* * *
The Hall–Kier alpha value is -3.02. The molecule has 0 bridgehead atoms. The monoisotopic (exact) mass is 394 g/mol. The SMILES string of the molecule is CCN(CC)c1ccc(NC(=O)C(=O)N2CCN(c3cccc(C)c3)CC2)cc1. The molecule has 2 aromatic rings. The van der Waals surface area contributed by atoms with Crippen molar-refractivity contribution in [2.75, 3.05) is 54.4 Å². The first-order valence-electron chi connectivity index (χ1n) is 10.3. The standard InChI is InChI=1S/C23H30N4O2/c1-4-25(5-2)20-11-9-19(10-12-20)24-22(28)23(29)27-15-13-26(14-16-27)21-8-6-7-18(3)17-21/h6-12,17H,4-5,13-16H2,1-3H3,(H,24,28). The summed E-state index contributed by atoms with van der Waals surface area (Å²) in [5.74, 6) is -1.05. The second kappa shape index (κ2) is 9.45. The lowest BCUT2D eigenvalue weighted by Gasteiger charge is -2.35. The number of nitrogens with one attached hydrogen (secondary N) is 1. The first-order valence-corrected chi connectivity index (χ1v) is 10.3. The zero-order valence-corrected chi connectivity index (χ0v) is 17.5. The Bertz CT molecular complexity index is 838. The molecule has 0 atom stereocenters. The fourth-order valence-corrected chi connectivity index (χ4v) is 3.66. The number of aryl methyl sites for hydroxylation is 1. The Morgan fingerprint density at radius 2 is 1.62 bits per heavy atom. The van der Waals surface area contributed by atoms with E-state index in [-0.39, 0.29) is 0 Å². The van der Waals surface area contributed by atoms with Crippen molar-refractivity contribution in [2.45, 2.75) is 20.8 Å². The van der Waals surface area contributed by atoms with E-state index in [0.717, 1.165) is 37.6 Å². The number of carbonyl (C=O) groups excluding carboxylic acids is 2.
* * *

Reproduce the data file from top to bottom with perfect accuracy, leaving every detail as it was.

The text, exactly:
The Hall–Kier alpha value is -3.02. The molecule has 0 bridgehead atoms. The monoisotopic (exact) mass is 394 g/mol. The SMILES string of the molecule is CCN(CC)c1ccc(NC(=O)C(=O)N2CCN(c3cccc(C)c3)CC2)cc1. The molecule has 2 aromatic rings. The van der Waals surface area contributed by atoms with Crippen molar-refractivity contribution in [2.75, 3.05) is 54.4 Å². The first-order valence-electron chi connectivity index (χ1n) is 10.3. The standard InChI is InChI=1S/C23H30N4O2/c1-4-25(5-2)20-11-9-19(10-12-20)24-22(28)23(29)27-15-13-26(14-16-27)21-8-6-7-18(3)17-21/h6-12,17H,4-5,13-16H2,1-3H3,(H,24,28). The summed E-state index contributed by atoms with van der Waals surface area (Å²) in [5.74, 6) is -1.05. The second kappa shape index (κ2) is 9.45. The lowest BCUT2D eigenvalue weighted by Gasteiger charge is -2.35. The number of nitrogens with one attached hydrogen (secondary N) is 1. The first-order valence-corrected chi connectivity index (χ1v) is 10.3. The zero-order valence-corrected chi connectivity index (χ0v) is 17.5. The Bertz CT molecular complexity index is 838. The molecule has 0 atom stereocenters. The fourth-order valence-corrected chi connectivity index (χ4v) is 3.66. The number of aryl methyl sites for hydroxylation is 1. The Morgan fingerprint density at radius 2 is 1.62 bits per heavy atom. The van der Waals surface area contributed by atoms with E-state index in [-0.39, 0.29) is 0 Å². The van der Waals surface area contributed by atoms with Crippen molar-refractivity contribution in [2.45, 2.75) is 20.8 Å². The van der Waals surface area contributed by atoms with E-state index in [0.717, 1.165) is 37.6 Å². The number of carbonyl (C=O) groups excluding carboxylic acids is 2.